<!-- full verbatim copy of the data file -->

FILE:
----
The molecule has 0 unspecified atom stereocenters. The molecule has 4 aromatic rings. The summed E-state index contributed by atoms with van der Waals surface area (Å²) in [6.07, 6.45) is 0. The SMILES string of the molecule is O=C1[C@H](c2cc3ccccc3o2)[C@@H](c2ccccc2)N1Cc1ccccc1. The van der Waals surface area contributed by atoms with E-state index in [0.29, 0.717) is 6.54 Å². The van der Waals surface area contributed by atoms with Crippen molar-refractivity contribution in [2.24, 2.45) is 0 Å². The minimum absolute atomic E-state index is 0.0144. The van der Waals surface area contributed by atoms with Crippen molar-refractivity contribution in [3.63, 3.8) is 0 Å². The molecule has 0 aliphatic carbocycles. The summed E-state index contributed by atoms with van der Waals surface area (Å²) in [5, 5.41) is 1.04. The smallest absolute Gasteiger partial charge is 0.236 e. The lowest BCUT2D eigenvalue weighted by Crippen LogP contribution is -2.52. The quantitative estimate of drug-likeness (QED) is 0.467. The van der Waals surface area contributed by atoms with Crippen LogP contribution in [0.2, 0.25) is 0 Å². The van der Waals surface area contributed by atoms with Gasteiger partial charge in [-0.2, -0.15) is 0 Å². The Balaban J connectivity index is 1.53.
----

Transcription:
The molecule has 0 unspecified atom stereocenters. The molecule has 4 aromatic rings. The summed E-state index contributed by atoms with van der Waals surface area (Å²) in [6.07, 6.45) is 0. The SMILES string of the molecule is O=C1[C@H](c2cc3ccccc3o2)[C@@H](c2ccccc2)N1Cc1ccccc1. The van der Waals surface area contributed by atoms with E-state index in [0.29, 0.717) is 6.54 Å². The van der Waals surface area contributed by atoms with Crippen molar-refractivity contribution in [2.24, 2.45) is 0 Å². The minimum absolute atomic E-state index is 0.0144. The van der Waals surface area contributed by atoms with Crippen molar-refractivity contribution in [3.63, 3.8) is 0 Å². The molecule has 0 aliphatic carbocycles. The summed E-state index contributed by atoms with van der Waals surface area (Å²) in [5, 5.41) is 1.04. The smallest absolute Gasteiger partial charge is 0.236 e. The lowest BCUT2D eigenvalue weighted by Crippen LogP contribution is -2.52. The quantitative estimate of drug-likeness (QED) is 0.467. The van der Waals surface area contributed by atoms with Crippen LogP contribution in [0.2, 0.25) is 0 Å². The van der Waals surface area contributed by atoms with Gasteiger partial charge in [-0.2, -0.15) is 0 Å². The Balaban J connectivity index is 1.53.